It would be enough to just look at one screenshot to see that this game doesn?t look much like any other shooter to date. The game uses the Lithtech Triton engine, with certain additions to make the game seem more like the movie ? like the cool and subtle glow effect. Shader programs are what made the effects possible, so as long as you have a Geforce 3 or better you?re in for some sweet eye-candy. What really makes the game different in appearance is the texturing, because this is one game that didn?t need realistic building textures or whatever you usually find in other first-person shooters, so as you may have seen in screenshots most of the textures are based upon one or two colors ? like black, with a pink?ish border. The modeling and level design are also quite ?experimental? if you will, but by all means good looking. I?ll actually have to say that this is probably the second weirdest shooter I?ve played, just behind the black and white cartoon shooter from a year or two ago. Tron 2.0?s graphics score high both technically and artistically, but it?s not until you?ve played for a few hours that you get to see some of the really good looking special effects, and the really interesting locations. The developers chose different color schemes for the various missions, so you normally don?t feel like you?re going through the same thing again and again. Since all the action is happening inside a computer you don?t have light as you?d normally imagine it, and as a result the engine didn?t have to worry about shadows. You can configure the game to run on a large variety of computers, but I do recommend a reasonably good video card to run it with the highest settings enabled. I recommend using either anti-aliasing or a fairly high resolution to get rid of the jaggies, and if you do so then you?re likely to get even more immersed into this strange ?world?.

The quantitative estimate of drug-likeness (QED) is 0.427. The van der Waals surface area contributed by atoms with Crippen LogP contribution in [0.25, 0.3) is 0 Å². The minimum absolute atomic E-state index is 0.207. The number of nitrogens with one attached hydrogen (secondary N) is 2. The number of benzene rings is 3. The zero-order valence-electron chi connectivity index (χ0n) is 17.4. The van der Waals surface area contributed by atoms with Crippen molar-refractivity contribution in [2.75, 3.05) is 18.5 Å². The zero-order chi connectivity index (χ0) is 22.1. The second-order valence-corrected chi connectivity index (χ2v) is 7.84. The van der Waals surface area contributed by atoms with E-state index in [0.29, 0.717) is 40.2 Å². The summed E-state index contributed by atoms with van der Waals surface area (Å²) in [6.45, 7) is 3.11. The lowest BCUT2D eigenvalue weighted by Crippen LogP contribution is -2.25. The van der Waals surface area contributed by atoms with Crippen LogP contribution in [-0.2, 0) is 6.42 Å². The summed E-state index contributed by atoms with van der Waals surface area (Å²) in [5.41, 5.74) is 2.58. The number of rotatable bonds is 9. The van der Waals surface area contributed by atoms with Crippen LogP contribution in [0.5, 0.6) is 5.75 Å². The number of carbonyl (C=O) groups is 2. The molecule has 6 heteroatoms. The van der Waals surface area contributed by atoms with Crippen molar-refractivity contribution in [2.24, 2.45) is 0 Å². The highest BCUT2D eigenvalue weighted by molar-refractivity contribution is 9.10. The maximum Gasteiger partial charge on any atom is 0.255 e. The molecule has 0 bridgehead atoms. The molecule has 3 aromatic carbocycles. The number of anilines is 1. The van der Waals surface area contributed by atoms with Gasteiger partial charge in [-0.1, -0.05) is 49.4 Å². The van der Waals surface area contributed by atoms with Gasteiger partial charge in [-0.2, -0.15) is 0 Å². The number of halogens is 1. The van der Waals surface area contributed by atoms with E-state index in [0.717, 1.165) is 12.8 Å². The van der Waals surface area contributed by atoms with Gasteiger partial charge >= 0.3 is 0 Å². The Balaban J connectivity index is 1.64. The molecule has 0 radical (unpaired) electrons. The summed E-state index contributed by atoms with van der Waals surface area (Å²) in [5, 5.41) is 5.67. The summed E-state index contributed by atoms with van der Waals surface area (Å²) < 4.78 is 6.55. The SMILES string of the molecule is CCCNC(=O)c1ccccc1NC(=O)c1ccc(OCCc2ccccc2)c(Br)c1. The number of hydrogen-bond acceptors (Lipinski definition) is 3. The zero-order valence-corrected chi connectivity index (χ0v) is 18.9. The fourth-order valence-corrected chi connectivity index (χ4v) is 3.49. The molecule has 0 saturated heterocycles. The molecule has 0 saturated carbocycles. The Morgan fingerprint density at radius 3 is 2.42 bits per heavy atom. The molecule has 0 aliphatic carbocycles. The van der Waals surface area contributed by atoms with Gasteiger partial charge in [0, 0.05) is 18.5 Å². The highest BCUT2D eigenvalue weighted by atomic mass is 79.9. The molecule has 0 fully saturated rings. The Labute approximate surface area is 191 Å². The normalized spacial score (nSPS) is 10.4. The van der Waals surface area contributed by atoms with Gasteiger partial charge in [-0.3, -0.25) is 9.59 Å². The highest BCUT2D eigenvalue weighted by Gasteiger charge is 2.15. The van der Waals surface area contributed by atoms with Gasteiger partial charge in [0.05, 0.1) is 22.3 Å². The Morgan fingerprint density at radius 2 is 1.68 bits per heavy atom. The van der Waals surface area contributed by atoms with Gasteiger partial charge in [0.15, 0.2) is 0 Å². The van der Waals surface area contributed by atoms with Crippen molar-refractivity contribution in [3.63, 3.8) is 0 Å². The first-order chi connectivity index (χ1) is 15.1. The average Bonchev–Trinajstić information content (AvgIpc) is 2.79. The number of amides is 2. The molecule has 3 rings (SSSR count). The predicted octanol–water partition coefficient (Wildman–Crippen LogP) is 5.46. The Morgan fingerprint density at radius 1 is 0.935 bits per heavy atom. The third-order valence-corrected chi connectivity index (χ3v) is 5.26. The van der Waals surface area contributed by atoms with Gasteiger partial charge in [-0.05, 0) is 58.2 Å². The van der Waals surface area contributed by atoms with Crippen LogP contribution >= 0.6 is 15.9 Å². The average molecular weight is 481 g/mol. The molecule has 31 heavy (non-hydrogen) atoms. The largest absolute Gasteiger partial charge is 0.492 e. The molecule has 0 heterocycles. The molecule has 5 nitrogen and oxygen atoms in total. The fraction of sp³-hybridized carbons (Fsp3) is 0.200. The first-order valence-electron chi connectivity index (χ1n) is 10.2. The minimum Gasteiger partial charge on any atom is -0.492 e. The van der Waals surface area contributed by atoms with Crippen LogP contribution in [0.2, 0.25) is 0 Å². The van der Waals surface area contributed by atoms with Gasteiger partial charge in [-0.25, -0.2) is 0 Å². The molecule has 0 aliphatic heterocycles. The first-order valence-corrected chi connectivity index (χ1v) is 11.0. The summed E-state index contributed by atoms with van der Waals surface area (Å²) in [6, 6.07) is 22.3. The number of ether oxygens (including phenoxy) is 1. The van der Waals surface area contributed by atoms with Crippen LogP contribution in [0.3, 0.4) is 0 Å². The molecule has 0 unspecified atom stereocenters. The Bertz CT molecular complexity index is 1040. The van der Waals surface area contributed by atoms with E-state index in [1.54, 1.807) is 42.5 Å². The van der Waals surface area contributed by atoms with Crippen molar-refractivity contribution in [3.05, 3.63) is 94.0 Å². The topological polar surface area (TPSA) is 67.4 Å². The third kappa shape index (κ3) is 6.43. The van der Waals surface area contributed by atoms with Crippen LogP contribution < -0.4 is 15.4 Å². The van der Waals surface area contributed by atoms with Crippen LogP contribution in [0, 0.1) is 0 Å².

Sound-wise the game stays true to the movie it originated from, with the theme song, appropriate sound effects, etc. The rest of the music is mainly techno / electronica, but it normally doesn?t get repetitive. Bruce Boxleitner, who played as Alan in the original movie, does the voice for Jet?s father. Cindy Morgan, who played as Lora/Yori in the movie does the voice of Ma3a. There?s also Rebecca Romijn-Stamos, who you may?ve seen in X-Men 1 and 2 as Mystique, who here does the voice-over for Mercury ? one of Jet?s more attractive acquaintances.

If you want to play against real-life opponents, you have a number of options available to you. First off you have Disc-Arena, where you can choose between five maps, and duke it out on a number of platforms. Then you have Disc-Tournament, where teams compete in a (you guessed it) tournament. Finally you have Light Cycles, where you play the mini-game I talked about earlier. You can customize surprisingly many things in the multiplayer matches, ranging from the max trail length on the light cycles, to the max ping on clients. However I do wish there were more deathmatch modes available, where you could use the rest of the weaponry. A multiplayer demo of the game is already available, if you want to try these modes yourself.


At the end of the day one thing?s for certain: this is a game unlike most shooters as of now. Graphically it looks very different, but stays true to the movie in terms of graphics, audio, and to some extent gameplay. The game seems to borrow some story elements from Half-Life, and game mechanics from Deus Ex, but it works out relatively well. I do think the fun factor suffers a bit from the sub-routine juggling and all that, but I guess it could?ve been a lot worse in that regard too.

Tron 2.0 isn?t really groundbreaking in terms of gameplay and depth, but those looking for a nice shooter for those late autumn evenings might get some fun hours out of this title.